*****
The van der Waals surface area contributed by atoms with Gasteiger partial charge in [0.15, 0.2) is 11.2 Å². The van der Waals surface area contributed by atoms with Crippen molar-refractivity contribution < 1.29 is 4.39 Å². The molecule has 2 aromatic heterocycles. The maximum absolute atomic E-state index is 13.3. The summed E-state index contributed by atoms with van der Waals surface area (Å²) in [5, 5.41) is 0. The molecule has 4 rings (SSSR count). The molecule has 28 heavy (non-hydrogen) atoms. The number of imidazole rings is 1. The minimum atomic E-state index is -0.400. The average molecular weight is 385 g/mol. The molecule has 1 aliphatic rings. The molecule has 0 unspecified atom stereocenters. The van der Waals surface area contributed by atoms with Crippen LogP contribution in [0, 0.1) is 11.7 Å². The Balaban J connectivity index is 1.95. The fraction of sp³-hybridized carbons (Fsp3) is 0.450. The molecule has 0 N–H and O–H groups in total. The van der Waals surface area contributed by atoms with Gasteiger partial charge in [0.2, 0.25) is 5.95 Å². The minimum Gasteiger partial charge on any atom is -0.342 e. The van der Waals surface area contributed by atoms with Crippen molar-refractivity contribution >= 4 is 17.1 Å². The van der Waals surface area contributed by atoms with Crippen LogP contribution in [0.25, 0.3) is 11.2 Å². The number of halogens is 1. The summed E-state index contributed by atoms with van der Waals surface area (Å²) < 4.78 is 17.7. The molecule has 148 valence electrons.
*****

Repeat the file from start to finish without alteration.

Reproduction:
The van der Waals surface area contributed by atoms with Gasteiger partial charge in [0.15, 0.2) is 11.2 Å². The van der Waals surface area contributed by atoms with Crippen molar-refractivity contribution < 1.29 is 4.39 Å². The molecule has 2 aromatic heterocycles. The maximum absolute atomic E-state index is 13.3. The summed E-state index contributed by atoms with van der Waals surface area (Å²) in [5, 5.41) is 0. The molecule has 4 rings (SSSR count). The molecule has 28 heavy (non-hydrogen) atoms. The number of imidazole rings is 1. The minimum atomic E-state index is -0.400. The average molecular weight is 385 g/mol. The molecule has 1 aliphatic rings. The molecule has 0 unspecified atom stereocenters. The van der Waals surface area contributed by atoms with Crippen LogP contribution in [0, 0.1) is 11.7 Å². The Balaban J connectivity index is 1.95. The fraction of sp³-hybridized carbons (Fsp3) is 0.450. The molecule has 0 N–H and O–H groups in total. The van der Waals surface area contributed by atoms with Gasteiger partial charge in [0.2, 0.25) is 5.95 Å². The minimum Gasteiger partial charge on any atom is -0.342 e. The van der Waals surface area contributed by atoms with Crippen molar-refractivity contribution >= 4 is 17.1 Å². The van der Waals surface area contributed by atoms with Crippen LogP contribution in [0.25, 0.3) is 11.2 Å². The number of halogens is 1. The summed E-state index contributed by atoms with van der Waals surface area (Å²) < 4.78 is 17.7. The molecule has 148 valence electrons.